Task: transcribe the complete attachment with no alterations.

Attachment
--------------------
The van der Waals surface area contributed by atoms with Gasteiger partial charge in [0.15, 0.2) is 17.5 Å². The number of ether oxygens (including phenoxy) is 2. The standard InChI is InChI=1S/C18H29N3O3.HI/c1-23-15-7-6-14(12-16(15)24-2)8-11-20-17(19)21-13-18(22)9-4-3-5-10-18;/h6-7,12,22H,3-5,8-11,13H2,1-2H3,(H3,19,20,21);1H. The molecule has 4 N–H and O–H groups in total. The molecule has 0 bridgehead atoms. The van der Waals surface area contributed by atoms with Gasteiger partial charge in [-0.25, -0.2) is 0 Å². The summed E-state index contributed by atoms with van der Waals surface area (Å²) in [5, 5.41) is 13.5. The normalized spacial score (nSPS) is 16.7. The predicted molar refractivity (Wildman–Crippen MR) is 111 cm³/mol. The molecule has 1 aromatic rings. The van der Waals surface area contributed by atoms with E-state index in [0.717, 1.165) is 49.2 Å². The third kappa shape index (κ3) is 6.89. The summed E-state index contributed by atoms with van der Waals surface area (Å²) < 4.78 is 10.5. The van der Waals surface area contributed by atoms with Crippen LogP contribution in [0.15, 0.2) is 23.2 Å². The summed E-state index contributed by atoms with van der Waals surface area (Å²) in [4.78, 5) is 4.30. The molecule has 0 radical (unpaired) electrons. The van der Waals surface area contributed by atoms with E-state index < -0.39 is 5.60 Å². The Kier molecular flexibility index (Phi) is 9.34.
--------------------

The van der Waals surface area contributed by atoms with Gasteiger partial charge in [0.15, 0.2) is 17.5 Å². The number of ether oxygens (including phenoxy) is 2. The standard InChI is InChI=1S/C18H29N3O3.HI/c1-23-15-7-6-14(12-16(15)24-2)8-11-20-17(19)21-13-18(22)9-4-3-5-10-18;/h6-7,12,22H,3-5,8-11,13H2,1-2H3,(H3,19,20,21);1H. The molecule has 4 N–H and O–H groups in total. The molecule has 0 bridgehead atoms. The van der Waals surface area contributed by atoms with Gasteiger partial charge in [-0.25, -0.2) is 0 Å². The summed E-state index contributed by atoms with van der Waals surface area (Å²) in [5, 5.41) is 13.5. The normalized spacial score (nSPS) is 16.7. The predicted molar refractivity (Wildman–Crippen MR) is 111 cm³/mol. The molecule has 1 aromatic rings. The van der Waals surface area contributed by atoms with E-state index in [0.717, 1.165) is 49.2 Å². The third kappa shape index (κ3) is 6.89. The summed E-state index contributed by atoms with van der Waals surface area (Å²) < 4.78 is 10.5. The van der Waals surface area contributed by atoms with Crippen LogP contribution in [0.15, 0.2) is 23.2 Å². The summed E-state index contributed by atoms with van der Waals surface area (Å²) in [4.78, 5) is 4.30. The molecule has 0 radical (unpaired) electrons. The van der Waals surface area contributed by atoms with E-state index < -0.39 is 5.60 Å². The Kier molecular flexibility index (Phi) is 9.34.